James Simpson looks ahead to a big year for Wheelchair Rugby League

There is plenty to get excited about for Wheelchair Rugby League in 2022 and Leeds Rhinos captain James Simpson says he is relishing the opportunity to perform on the biggest stages for both club and country. 

The 35-year-old enjoyed an unforgettable campaign with the Rhinos in 2021, leading them to a remarkable Treble before representing his country in the Autumn Test series against France.

With a home World Cup coming up at the end of the year and the Wheelchair Super League boosted by the introduction of several new teams, Simpson believes the sport will only continue going from strength to strength in what promises to be another groundbreaking season.

“Coming off the back of COVID, I never expected 2021 to be such a big season. But having had the Challenge Cup Final live on the BBC, the Super League Grand Final on Sky and two England Wheelchair games televised, the growth of the game throughout last year was absolutely massive,” explained Simpson.

“This year in 2022 is going to be all of that and more, and I can already tell now building up to the season starting that this is going to be such a huge year for our sport which I’m really excited to be a part of.

“Things like increasing the number of teams in the Wheelchair Super League, having more television time and giving it more marketing will make it bigger and better than it’s ever been before, so that by the time we reach the Rugby League World Cup in October we can use it as a launchpad to grow the sports’ popularity even further.”

For the Rhinos, last season proved to be their most successful yet. The side broke all kinds of records and cemented their place as the country’s top Wheelchair Rugby League team as they went unbeaten on their way to securing a historic treble- becoming the first team to take home the League Leaders’, Super League and Challenge Cup trophies in the same season.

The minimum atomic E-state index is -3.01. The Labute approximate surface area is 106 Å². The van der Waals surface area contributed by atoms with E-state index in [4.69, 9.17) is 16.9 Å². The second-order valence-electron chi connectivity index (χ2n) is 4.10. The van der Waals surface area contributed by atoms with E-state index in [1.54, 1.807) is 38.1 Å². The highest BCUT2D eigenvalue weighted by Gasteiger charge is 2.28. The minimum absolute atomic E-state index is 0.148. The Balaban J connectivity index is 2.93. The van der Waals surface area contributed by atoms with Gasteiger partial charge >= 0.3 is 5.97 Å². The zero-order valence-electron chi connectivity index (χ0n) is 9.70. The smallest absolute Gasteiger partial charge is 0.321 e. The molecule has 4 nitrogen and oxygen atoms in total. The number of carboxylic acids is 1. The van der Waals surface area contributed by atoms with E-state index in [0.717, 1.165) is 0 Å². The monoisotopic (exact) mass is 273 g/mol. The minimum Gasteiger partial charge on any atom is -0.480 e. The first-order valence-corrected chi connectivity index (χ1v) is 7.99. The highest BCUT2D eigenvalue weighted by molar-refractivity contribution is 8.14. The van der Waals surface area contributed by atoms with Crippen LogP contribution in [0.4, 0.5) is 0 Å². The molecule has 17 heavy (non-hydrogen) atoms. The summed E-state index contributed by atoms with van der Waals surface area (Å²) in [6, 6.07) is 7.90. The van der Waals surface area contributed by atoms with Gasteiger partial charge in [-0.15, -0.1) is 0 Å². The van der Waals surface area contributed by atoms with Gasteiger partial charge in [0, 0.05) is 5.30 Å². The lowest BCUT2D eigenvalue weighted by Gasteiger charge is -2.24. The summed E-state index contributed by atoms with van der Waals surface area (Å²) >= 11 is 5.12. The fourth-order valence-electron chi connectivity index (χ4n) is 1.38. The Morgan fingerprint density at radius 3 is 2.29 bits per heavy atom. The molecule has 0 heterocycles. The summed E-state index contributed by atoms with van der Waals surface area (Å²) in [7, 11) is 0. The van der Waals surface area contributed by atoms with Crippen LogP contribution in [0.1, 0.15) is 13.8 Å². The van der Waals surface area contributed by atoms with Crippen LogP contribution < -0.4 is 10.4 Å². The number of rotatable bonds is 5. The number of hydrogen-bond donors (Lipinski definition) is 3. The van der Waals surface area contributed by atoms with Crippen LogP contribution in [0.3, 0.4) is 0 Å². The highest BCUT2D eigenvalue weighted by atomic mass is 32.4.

That success gained even more prominence by being showcased to millions across the country with both Finals broadcast live on national TV, another first for the Wheelchair game and something which Simpson believes gives the sport a huge platform to build upon in 2022.

“For us as a club, we had such an incredible year. All the players got the chance to appear in a televised final, we had players playing Internationally for England and Wales, so we’re getting more used to big spectacles and big games which can only be good for the game to operate at a higher level of professionalism.

“Having all the games at the Wheelchair World Cup televised and placed on the same platform as the Men’s and Women’s competitions is absolutely huge, and it’s a brilliant opportunity for our sport to not only grow here, but globally too.

“We’ve put in the hard yards over the past 10 to 15 years behind the scenes with people paying off their own back to represent their country and livestreaming games on Facebook just to get to this point. Now all of that work that people did is finally being repaid and I feel like the game is finally getting to where it belongs now.”

“To win all three domestic trophies under quite difficult circumstances was incredible and I was extremely proud of the resilience our players showed to keep going and achieve all the goals we set out at the start of the year.”

All attentions have now turned towards the 2022 season, and with pre-season training set to begin next week Simpson believes it will be vital to get off on the right foot as the competition this year will be stronger than ever before.

“Our pre-season begins this month and we’re not going into it thinking we’re treble winners, we’re going at it with a clean slate getting back to basics and try to win it all again this year, because teams will be gunning for us.

“You’ve got teams like Wigan and Warrington coming into the competition who will be determined to challenge for silverware and obviously want to try get one over Leeds Rhinos.

“It’s definitely improving how we do things as a club, because people are making sure they up their standards to maintain that level of success and hold themselves to the responsibility of performing in front of the cameras and big crowds.”

The Leeds Rhinos Wheelchair Rugby League team will begin their 2022 training sessions later this month and new players are always welcome to come down and give the sport a try.

To get involved and for more information, please contact [email protected].